OTEC stands for Ocean Thermal Energy Conversion and is a process to generate energy by tapping the difference between the top layer of an ocean (which is exposed to the sun and is warm) and the lower layers (which are isolated from the sun and hence pretty cold). The idea is over a hundred years old, and so far no one has been able to make it economically viable (the French, Americans and Japanese have been trying hard though). If the Indian scientists and engineers succeed, there are billions of watts out there in the ocean just waiting to be tapped.
The Big Story
Via this link from this page at atkisson.com:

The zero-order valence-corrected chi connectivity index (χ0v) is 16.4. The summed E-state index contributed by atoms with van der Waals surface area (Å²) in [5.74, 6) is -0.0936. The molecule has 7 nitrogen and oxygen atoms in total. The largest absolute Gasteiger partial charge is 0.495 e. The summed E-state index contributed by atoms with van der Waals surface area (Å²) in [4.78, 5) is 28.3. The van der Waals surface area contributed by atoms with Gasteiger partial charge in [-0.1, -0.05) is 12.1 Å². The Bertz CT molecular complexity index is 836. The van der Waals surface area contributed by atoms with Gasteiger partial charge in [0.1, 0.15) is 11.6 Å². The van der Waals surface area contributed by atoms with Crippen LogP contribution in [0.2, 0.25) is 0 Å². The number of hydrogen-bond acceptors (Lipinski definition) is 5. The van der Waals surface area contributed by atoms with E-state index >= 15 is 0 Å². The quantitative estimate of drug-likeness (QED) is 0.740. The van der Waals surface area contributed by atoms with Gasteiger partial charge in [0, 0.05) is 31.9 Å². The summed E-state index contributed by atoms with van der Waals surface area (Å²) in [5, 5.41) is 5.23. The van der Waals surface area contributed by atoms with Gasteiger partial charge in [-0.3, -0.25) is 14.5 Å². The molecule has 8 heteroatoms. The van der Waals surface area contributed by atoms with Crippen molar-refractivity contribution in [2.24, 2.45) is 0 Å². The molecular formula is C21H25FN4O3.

The world's first ocean thermal energy conversion facility has been commissioned off the west coast of India. The 1 MW plant is housed on a 65 m barge anchored off the port of Tuticorin, and uses a ‘reverse’ refrigeration cycle that relies on the temperature differential of deep sea water at 7°C and surface water at 28 °C. The project was developed by the National Institute of Ocean Technology and Dempo Shipbuilding. Once stabilised, the process is self-sustaining and continues in an infinite loop, say officials, and the demonstration plant will collect data on all aspects of design and operation. The deep-sea water is collected through a pipeline that is 1.2 km long and the OTEC barge has one of the deepest single point mooring systems in the world.
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